# Continuity of subharmonic functions

There is a result saying that the set where a subharmonic function defined on an open set of $$\mathbb{R}^{m}$$ ($$m\geq2$$) is discontinuous is a polar set. Could someone give me a reference for this result?

## 1 Answer

I don't think that the statement is true. Let $$\Omega\subset\mathbb{R}^{2}$$ be a bounded open set, and let $$(x_{n})_{n\geq1}$$ be an enumeration of the points of $$\Omega$$ with rational coordinates. Consider the discrete measure of finite mass, $$\mu=\sum_{n\geq1}\frac{1}{n^{2}}\delta_{x_{n}}.$$ Its logarithmic potential $$U^{\mu}(z)=\int\log\frac{1}{|z-t|}d\mu(t).$$ is superharmonic, hence can take the value $$+\infty$$ only on a polar set. This set contains in particular the points $$x_{n}$$, $$n\geq1$$. Hence, $$U^{\mu}$$ is discontinuous at each point of $$\Omega$$ where it is finite that is quasi-everywhere in $$\Omega$$.

However, a weaker Lusin-type property holds : Consider a potential (or a subharmonic function) in $$\mathbb{R}^m$$. For any $$\epsilon$$ there exists an open set $$G_\epsilon$$ with capacity less than $$\epsilon$$ such that the restriction of the potential to the complement of $$G_\epsilon$$ is continuous. This is Theorem 3.6 on p.185 of Landkof's book. He gives the proof for the case $$m\geq3$$.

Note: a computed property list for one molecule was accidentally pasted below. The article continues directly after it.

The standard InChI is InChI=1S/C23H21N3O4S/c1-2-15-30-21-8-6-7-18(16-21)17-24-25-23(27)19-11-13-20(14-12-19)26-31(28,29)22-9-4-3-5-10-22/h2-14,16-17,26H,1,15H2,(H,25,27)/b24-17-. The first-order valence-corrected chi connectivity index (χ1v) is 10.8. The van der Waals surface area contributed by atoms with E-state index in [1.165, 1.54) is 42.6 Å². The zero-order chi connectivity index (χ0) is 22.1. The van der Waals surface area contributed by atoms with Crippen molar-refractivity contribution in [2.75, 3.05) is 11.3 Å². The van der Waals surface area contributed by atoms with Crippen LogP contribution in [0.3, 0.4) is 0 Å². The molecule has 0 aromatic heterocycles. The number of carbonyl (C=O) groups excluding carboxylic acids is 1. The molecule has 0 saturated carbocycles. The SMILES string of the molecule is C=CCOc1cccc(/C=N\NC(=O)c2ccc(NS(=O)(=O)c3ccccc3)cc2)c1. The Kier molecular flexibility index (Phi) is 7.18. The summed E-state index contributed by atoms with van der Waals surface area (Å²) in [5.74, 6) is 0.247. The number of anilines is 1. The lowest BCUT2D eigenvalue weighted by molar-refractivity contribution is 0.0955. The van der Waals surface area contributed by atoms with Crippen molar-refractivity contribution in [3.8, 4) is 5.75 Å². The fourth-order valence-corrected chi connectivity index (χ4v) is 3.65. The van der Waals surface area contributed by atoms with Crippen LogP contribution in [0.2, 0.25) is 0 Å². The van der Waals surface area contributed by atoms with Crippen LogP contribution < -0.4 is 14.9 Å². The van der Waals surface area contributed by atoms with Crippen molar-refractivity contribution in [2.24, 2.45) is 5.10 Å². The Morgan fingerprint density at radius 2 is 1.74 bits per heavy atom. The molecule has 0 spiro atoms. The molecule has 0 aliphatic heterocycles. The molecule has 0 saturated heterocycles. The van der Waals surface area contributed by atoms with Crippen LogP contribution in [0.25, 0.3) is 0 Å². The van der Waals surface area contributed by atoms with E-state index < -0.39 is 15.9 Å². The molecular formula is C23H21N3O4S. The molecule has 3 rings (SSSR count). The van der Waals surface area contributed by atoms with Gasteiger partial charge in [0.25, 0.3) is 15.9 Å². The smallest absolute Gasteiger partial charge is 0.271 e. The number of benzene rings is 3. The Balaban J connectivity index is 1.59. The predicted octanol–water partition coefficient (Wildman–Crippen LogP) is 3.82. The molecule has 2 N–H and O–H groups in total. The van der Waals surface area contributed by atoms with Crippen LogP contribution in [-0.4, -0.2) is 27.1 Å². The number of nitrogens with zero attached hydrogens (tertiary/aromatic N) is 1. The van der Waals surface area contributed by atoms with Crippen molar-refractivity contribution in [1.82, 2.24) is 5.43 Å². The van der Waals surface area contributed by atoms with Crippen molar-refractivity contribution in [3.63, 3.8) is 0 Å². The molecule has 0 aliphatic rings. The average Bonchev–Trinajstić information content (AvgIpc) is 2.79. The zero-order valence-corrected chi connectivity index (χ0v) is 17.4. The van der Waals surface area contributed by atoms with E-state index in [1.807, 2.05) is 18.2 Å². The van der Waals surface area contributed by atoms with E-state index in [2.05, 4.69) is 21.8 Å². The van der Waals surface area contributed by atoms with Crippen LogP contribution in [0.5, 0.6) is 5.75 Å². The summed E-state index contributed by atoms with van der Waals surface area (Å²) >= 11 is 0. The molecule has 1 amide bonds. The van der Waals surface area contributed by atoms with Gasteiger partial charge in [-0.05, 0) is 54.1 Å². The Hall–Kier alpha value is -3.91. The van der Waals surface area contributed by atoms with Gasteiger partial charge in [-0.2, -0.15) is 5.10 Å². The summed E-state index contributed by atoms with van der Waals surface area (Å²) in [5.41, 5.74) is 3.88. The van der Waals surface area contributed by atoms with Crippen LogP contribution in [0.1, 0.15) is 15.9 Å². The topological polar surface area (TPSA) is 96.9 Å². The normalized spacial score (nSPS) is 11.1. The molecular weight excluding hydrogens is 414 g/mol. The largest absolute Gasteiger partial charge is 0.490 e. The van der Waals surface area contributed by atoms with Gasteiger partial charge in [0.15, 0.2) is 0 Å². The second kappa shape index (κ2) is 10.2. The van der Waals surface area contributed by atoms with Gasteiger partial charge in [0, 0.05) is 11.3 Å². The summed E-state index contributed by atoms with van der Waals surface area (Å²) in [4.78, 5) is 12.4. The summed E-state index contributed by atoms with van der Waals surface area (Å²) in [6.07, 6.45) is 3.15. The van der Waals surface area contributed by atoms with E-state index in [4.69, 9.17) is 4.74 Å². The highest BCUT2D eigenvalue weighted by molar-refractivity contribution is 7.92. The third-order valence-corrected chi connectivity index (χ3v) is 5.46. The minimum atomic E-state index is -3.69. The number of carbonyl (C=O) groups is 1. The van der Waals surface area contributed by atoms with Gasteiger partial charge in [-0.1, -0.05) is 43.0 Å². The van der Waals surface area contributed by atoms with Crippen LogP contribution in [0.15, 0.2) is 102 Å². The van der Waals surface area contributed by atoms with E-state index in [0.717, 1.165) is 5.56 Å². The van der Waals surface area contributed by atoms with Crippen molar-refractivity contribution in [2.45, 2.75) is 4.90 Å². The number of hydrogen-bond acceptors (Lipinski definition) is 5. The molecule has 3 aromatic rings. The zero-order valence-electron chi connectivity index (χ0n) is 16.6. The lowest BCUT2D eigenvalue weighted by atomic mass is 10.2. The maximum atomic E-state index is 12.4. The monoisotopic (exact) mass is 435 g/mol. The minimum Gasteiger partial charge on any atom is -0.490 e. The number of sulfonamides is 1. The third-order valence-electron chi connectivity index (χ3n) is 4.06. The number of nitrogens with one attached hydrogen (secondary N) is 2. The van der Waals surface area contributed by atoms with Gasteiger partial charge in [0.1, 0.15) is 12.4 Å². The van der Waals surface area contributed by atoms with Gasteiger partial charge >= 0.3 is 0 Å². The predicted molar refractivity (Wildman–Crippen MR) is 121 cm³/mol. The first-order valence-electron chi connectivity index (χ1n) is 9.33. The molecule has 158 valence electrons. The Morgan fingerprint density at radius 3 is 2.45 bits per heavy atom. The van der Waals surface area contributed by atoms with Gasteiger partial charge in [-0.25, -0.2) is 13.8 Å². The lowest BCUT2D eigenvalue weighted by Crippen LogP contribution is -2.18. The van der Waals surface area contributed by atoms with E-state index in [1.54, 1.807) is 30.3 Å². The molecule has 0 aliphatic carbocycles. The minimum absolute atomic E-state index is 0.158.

• Steel the set where this potential fails to be continuous is a countable set and is polar. Here continuity is taken in the sense that outside a polar set the function is continuous, not necessarily on an open set – M. Rahmat Aug 14 at 5:51